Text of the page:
Investment guru David Rosenberg warns a recession looms despite the Federal Reserve’s latest efforts to boost the economy.
The Gluskin Sheff chief economist and strategist predicts economic growth in the U.S. will turn negative sooner than most investors anticipate — setting the stage for a painful market pullback, CNBC explained.
“There’s a recession coming in the next 12 months,” he recently told CNBC.
“The economy is already slowing down,” Rosenberg said. “Earnings are actually contracting.”
However, Bloomberg recently reported that U.S. economic data are beating economists’ expectations by the most this year, offering a fresh rebuttal to last month’s resurgent recession fears fueled by the trade war and a manufacturing slump.
The Bloomberg Economic Surprise Index has reached an 11-month high after four indicators released Thursday, including existing home sales and jobless claims, each surpassed expectations. The gauge continued to advance after swinging to positive from negative on Tuesday for the first time this year. The data also pushed a similar measure produced by Citigroup Inc. to the highest level since April 2018.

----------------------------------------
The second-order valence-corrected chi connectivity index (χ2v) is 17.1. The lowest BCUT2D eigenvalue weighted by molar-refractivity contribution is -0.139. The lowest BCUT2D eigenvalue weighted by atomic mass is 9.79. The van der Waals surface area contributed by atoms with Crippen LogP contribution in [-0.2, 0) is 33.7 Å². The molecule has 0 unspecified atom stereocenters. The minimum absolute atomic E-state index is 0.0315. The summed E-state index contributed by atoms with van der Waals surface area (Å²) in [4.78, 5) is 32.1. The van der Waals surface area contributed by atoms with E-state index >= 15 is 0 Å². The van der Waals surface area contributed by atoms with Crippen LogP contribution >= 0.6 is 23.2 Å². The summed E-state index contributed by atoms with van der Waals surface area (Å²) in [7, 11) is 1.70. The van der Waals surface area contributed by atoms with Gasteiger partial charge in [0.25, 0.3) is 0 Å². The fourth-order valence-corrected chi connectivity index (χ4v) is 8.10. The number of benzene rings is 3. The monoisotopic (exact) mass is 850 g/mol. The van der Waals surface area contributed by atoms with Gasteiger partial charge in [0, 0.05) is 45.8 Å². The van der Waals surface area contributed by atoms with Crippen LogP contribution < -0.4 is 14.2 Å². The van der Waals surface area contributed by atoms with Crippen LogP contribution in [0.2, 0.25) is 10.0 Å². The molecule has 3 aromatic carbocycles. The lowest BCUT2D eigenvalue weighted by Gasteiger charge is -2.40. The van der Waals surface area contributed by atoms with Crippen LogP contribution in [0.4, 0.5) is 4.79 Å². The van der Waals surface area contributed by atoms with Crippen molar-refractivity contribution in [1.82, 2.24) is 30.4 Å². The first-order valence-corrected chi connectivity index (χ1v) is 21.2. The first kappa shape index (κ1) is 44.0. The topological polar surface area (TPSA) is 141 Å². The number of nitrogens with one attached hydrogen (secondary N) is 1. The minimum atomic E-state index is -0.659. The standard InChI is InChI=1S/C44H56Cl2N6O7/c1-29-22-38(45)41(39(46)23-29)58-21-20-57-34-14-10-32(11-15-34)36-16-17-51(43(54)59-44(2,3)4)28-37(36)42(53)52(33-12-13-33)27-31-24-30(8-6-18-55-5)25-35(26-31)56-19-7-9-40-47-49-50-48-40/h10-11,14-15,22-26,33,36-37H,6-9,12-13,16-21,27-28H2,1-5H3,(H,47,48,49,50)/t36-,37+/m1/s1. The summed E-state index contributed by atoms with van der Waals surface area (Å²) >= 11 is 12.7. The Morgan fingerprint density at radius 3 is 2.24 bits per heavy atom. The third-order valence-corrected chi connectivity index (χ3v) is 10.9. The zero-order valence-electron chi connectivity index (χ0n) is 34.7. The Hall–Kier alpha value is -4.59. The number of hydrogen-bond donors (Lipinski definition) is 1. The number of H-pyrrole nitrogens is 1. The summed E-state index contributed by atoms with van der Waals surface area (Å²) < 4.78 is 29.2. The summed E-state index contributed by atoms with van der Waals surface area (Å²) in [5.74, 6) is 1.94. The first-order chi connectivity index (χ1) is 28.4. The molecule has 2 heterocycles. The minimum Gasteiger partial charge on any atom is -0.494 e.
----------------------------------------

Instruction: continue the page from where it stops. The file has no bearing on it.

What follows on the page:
“It says things are getting better,” said Jim Paulsen, chief investment strategist at Leuthold Group in Minneapolis “There’s a definitive change in the growth profile and there’s an acceleration in growth. It’s interesting how pessimistic the attitudes still are among investors, yet when you look at surprise indexes, you would think people would feel better about growth. There’s a disconnect.”
The readings are signaling a somewhat brighter mood about the world’s largest economy after some indicators and markets stoked fears last month of a quicker ending to the record-long economic expansion.
Federal Reserve policy makers on Wednesday highlighted the economy’s strength even as they moved forward with their second-straight interest-rate reduction to guard against elevated risks to the expansion. Investors are growing more upbeat too, lifting U.S. equity benchmarks back near records this month.
Paulsen also noted similar surprise upbeat readings in other parts of the world, including Europe and Japan.
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